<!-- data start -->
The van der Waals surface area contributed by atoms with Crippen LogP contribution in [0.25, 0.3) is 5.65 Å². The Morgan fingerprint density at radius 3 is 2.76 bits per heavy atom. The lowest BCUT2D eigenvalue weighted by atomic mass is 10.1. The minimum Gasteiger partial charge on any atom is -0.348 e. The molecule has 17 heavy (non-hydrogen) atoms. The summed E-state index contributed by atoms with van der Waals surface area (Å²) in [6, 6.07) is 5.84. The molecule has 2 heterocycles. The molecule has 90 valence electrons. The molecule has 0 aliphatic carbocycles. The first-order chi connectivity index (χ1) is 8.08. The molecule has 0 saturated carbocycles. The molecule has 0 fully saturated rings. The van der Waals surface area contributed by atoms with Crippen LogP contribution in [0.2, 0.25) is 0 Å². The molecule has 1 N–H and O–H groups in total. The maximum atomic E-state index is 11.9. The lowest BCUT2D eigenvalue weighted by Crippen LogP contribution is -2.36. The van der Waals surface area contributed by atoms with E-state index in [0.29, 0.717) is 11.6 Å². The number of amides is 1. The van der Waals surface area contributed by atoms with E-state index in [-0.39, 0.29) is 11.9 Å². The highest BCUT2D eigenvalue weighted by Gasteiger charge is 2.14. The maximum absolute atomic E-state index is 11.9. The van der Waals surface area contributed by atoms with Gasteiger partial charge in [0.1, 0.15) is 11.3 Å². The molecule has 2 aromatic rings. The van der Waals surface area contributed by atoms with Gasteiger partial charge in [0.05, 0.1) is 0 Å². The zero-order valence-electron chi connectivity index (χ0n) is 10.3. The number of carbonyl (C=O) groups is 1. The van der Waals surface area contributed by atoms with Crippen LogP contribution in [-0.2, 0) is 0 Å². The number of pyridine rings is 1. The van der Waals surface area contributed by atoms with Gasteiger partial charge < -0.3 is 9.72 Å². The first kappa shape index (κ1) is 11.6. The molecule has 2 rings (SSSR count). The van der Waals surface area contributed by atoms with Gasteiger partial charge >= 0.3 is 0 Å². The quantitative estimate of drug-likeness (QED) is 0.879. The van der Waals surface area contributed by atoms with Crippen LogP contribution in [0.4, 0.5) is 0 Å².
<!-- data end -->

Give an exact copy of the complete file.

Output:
The van der Waals surface area contributed by atoms with Crippen LogP contribution in [0.25, 0.3) is 5.65 Å². The Morgan fingerprint density at radius 3 is 2.76 bits per heavy atom. The lowest BCUT2D eigenvalue weighted by atomic mass is 10.1. The minimum Gasteiger partial charge on any atom is -0.348 e. The molecule has 17 heavy (non-hydrogen) atoms. The summed E-state index contributed by atoms with van der Waals surface area (Å²) in [6, 6.07) is 5.84. The molecule has 2 heterocycles. The molecule has 90 valence electrons. The molecule has 0 aliphatic carbocycles. The first-order chi connectivity index (χ1) is 8.08. The molecule has 0 saturated carbocycles. The molecule has 0 fully saturated rings. The van der Waals surface area contributed by atoms with Crippen LogP contribution in [0.2, 0.25) is 0 Å². The molecule has 1 N–H and O–H groups in total. The maximum atomic E-state index is 11.9. The lowest BCUT2D eigenvalue weighted by Crippen LogP contribution is -2.36. The van der Waals surface area contributed by atoms with E-state index in [0.29, 0.717) is 11.6 Å². The number of amides is 1. The van der Waals surface area contributed by atoms with E-state index in [-0.39, 0.29) is 11.9 Å². The highest BCUT2D eigenvalue weighted by Gasteiger charge is 2.14. The maximum absolute atomic E-state index is 11.9. The van der Waals surface area contributed by atoms with Gasteiger partial charge in [0.1, 0.15) is 11.3 Å². The molecule has 2 aromatic rings. The van der Waals surface area contributed by atoms with Gasteiger partial charge in [0.05, 0.1) is 0 Å². The zero-order valence-electron chi connectivity index (χ0n) is 10.3. The number of carbonyl (C=O) groups is 1. The van der Waals surface area contributed by atoms with Crippen LogP contribution in [-0.2, 0) is 0 Å². The number of pyridine rings is 1. The van der Waals surface area contributed by atoms with Gasteiger partial charge < -0.3 is 9.72 Å². The first kappa shape index (κ1) is 11.6. The molecule has 2 rings (SSSR count). The van der Waals surface area contributed by atoms with Gasteiger partial charge >= 0.3 is 0 Å². The quantitative estimate of drug-likeness (QED) is 0.879. The van der Waals surface area contributed by atoms with Crippen LogP contribution in [0.4, 0.5) is 0 Å².